Un­tuckit’s big fu­ture

St. Thomas Times-Journal - - LIFE - JOSEPH PISANI

NEW YORK — When Un­tuckit launched six years ago, it was hard to find a men’s shirt that could be worn un­tucked and didn’t look sloppy. Now the com­pany is fac­ing com­pe­ti­tion from J. Crew, the Gap and other stores that have started to sell short­ened shirts.

But Un­tuckit is un­both­ered. “It ac­tu­ally helps us,” says co-founder Chris Ric­cobono, ex­plain­ing that it makes more men aware of the prob­lem, po­ten­tially cre­at­ing more cus­tomers.

Un­tuckit, which started as an on­line brand, will be set­ting up shop next to more J. Crews and Gaps. The New York com­pany will have 53 stores by year-end and plans to open 50 more next year, many of which will be in malls. The first Cana­dian store re­cently opened in Toronto, with more lo­ca­tions set to open across Canada. It is also ex­pand­ing its shirt se­lec­tion to fit more body types, like re­laxed fit for heav­ier men — or those who just want roomier shirts.

Ric­cobono, as well as Un­tuckit co-founder and CEO Aaron Sanan­dres, spoke to The As­so­ci­ated Press re­cently about why it’s open­ing more stores and if the com­pany’s name lim­its its growth. The ques­tions and an­swers have been edited for clar­ity and length. Q: What’s wrong with just buy­ing a reg­u­lar shirt and wear­ing it un­tucked? SANAN­DRES: Shirts are not de­signed to be worn un­tucked. Shirt­tails are long. It looks sloppy, it looks bil­lowy and it’s cer­tainly not achiev­ing that thought­ful-yet­ca­sual type of look. Q: Can’t peo­ple just shorten their shirts at the tai­lor? SANAN­DRES: It never fits the way you want it to. When you shorten a shirt, it’s like ev­ery­thing on the shirt changes; the col­lar doesn’t fall the right way, the hem- line doesn’t look right. RIC­COBONO: I lost prob­a­bly 10 shirts try­ing that. I wouldn’t have launched Un­tuckit if I was able to solve that prob­lem. Q: Where should an un­tucked shirt fall? SANAN­DRES: Mid­dle of the fly with a lit­tle bit of the pant pocket ex­posed. It’s a more pol­ished look. Q: Why open stores? SANAN­DRES: A month into launch­ing we were get­ting emails from peo­ple say­ing, “Look, where can I find your shirts for sale?” And when you’re an e-com­merce brand, it’s re­ally dif­fi­cult to es­tab­lish the same level of trust and re­la­tion­ship that you can when you trans­act face-to-face. Stores just add to brand ca­chet. RIC­COBONO: Our de­mo­graphic is very large, from 25- to 70-year-olds. Most older men, or even mid­dle-aged men, like to touch and feel the prod­uct. Q: How do you choose a lo­ca­tion to open a store? SANAN­DRES: We look at on­line sales, like where our cus­tomers are. We look at Google search, where we have strong search. And then from there we start to fo­cus in on the lo­ca­tion. Foot traf­fic is im­por­tant. Q: Does the name Un­tuckit limit you in the types of cloth­ing you can sell? SANAN­DRES: It’s more a way of life. It’s that feel­ing when you get home from work and you un­tuck your shirt; that five sec­onds of, like, “Ahh.” It’s cap­tur­ing that feel­ing. We have shorts, we have pants — we are a ca­sual cloth­ing com­pany that ex­tends well be­yond shirts.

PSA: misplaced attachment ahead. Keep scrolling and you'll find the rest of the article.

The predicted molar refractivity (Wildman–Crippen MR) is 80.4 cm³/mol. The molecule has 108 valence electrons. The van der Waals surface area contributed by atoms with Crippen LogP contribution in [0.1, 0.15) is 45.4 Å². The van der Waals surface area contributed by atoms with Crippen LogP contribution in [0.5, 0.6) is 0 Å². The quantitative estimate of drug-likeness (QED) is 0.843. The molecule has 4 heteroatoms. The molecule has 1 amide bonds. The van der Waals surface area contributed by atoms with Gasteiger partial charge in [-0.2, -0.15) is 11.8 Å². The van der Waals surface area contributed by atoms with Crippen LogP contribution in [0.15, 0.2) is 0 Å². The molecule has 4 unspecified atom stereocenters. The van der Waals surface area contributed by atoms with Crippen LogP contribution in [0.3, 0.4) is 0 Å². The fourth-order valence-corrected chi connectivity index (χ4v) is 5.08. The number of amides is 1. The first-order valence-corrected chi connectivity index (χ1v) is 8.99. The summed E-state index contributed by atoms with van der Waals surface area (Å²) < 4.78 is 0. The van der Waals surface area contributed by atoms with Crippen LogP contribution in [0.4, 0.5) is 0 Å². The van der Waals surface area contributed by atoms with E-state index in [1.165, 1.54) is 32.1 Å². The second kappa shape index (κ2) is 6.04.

SETH WENIG/THE AS­SO­CI­ATED PRESS

UN­TUCKit founder Chris Ric­cobono, left, and CEO Aaron Sanan­dres pose for a pic­ture in one of their stores in New York.

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